In an era when the jewelry business has been overtaken by big companies with cookie-cutter stores in shopping malls and big-budget advertising campaigns on television, Eve Alfillé is a throwback.
This visitor to her downtown Evanston gallery was treated to a viewing of the tools of her trade, which wouldn’t be found anywhere near today’s lines of mass-produced bling.
“All these tools which used to be ubiquitous, mostly made way back by hand from French and Italian companies, you can’t get these anymore.” Alfillé says. “I used to work in archeology so I really appreciate the link. There are some old Egyption murals that show a goldsmith workshop. It’s fascinating.”
Alfillé’s designs reflect a highly creative, deliberative process that produces unique pieces intended to speak to the souls of her customers. She describes the connection to a piece of jewelry as a “spiritual” one.
“I have friends who are painters and they work very rapidly. They ask me, ‘How can you stand it working so slow?’” she says. “It is painstaking, but to me that’s part of the process. As I work I’m changing the design or going where the design takes me. It’s both physical and intellectual.”
Her path to the fine jewelry business wasn’t as direct as perhaps others in the field. She spent time as a stock broker and also taught Advanced Placement for high school. But all of those experiences provide inspiration.
In addition to doing custom work for clients, including engagement and wedding bands, Alfillé releases two new series each year that draw upon specific themes. In the past these have included an “Undercurrent” series with aquatic touches, a “Pompeii” series based on the ancient Roman architectural site, and a collection inspired by the Medieval Era. Over the years she’s created more than 50 of these special series.
“There’s a lot of experimentation because everything I do is pretty much one-of-a-kind and I challenge myself with each series not just with an idea that I want to convey,” says Alfillé. “I use different techniques and different metals, each of which brings a different challenge.”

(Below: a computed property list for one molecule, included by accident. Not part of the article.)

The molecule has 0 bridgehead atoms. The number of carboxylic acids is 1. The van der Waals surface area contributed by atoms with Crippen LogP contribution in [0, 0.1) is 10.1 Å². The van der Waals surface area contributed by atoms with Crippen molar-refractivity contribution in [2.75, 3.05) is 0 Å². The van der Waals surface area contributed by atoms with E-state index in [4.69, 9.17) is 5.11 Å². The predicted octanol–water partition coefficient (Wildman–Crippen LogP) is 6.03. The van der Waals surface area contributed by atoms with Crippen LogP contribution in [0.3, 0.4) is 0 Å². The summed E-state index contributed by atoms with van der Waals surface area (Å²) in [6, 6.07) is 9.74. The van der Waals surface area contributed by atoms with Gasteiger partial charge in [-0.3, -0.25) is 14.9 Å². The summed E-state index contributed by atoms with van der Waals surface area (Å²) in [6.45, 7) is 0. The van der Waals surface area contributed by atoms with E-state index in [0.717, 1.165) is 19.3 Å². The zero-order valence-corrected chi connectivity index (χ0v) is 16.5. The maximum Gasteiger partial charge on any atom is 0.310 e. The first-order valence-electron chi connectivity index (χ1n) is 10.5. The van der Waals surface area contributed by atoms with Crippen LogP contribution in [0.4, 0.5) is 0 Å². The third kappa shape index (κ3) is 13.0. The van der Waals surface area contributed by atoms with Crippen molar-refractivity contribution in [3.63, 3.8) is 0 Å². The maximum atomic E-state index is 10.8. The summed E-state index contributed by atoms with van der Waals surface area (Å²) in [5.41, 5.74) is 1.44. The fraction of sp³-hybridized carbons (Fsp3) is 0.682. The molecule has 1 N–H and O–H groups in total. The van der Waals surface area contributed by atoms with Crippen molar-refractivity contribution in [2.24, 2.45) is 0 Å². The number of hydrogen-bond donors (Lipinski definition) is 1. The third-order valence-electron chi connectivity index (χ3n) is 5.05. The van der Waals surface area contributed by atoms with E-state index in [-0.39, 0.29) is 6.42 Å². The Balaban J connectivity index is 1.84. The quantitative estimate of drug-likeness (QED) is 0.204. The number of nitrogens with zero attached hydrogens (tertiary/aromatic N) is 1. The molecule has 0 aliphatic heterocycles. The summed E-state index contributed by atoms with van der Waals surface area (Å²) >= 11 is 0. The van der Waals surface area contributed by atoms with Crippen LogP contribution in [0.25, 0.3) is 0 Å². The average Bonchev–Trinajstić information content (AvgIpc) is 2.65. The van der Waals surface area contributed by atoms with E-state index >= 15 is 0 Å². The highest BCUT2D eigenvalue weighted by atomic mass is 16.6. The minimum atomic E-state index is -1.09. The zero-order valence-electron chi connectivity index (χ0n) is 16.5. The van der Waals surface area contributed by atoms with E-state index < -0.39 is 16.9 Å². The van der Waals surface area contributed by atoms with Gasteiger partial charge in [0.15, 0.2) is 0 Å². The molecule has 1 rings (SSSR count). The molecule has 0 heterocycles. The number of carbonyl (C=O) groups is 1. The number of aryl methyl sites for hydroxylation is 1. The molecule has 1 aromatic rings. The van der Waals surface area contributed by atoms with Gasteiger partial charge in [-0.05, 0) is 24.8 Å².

Alfillé was born in France and spent her childhood there, which included spells hiding from German soldiers during World War II. These experiences, and her experience as an immigrant, also fuel the inspiration for her designs. She spent time with family this summer in a small town back in France and was taken with the ornate doors on houses that were built centuries ago.
“When you live abroad you learn a different way of looking at things and when you return you’re no longer the same person,” she says. “You see things you wouldn’t have seen otherwise. I took thousands of pictures of these doors. No two of them were alike. We say the French have lots of cheeses but they have even more doors.”
Another feature of Alfillé’s jewelry designs is that they are highly functional. They’re meant to be worn, not to sit in a box. One of her more clever talents is making pieces that can be worn in different ways. A necklace can come apart and its pieces be worn as earrings or a bracelet. She demonstrates with a necklace she’s currently wearing, and it works like an elegant puzzle.
A lot of her custom work involves taking a piece that may have been handed down from a relative and repurposing it based on the new owner’s particular tastes. She offers a new way to wear an old ring or necklace.
One small piece of advice, though, for customers who see something elsewhere, say at Tiffany’s, and want her to reproduce it.
“First of all, somebody else has already designed that,” she says. “I tell them I can make them something else that’s unique to them.”
Eve J. Alfillé Gallery and Studio is located at 623 Grove St. in Evanston, 847-869-7920, evejewelry.com.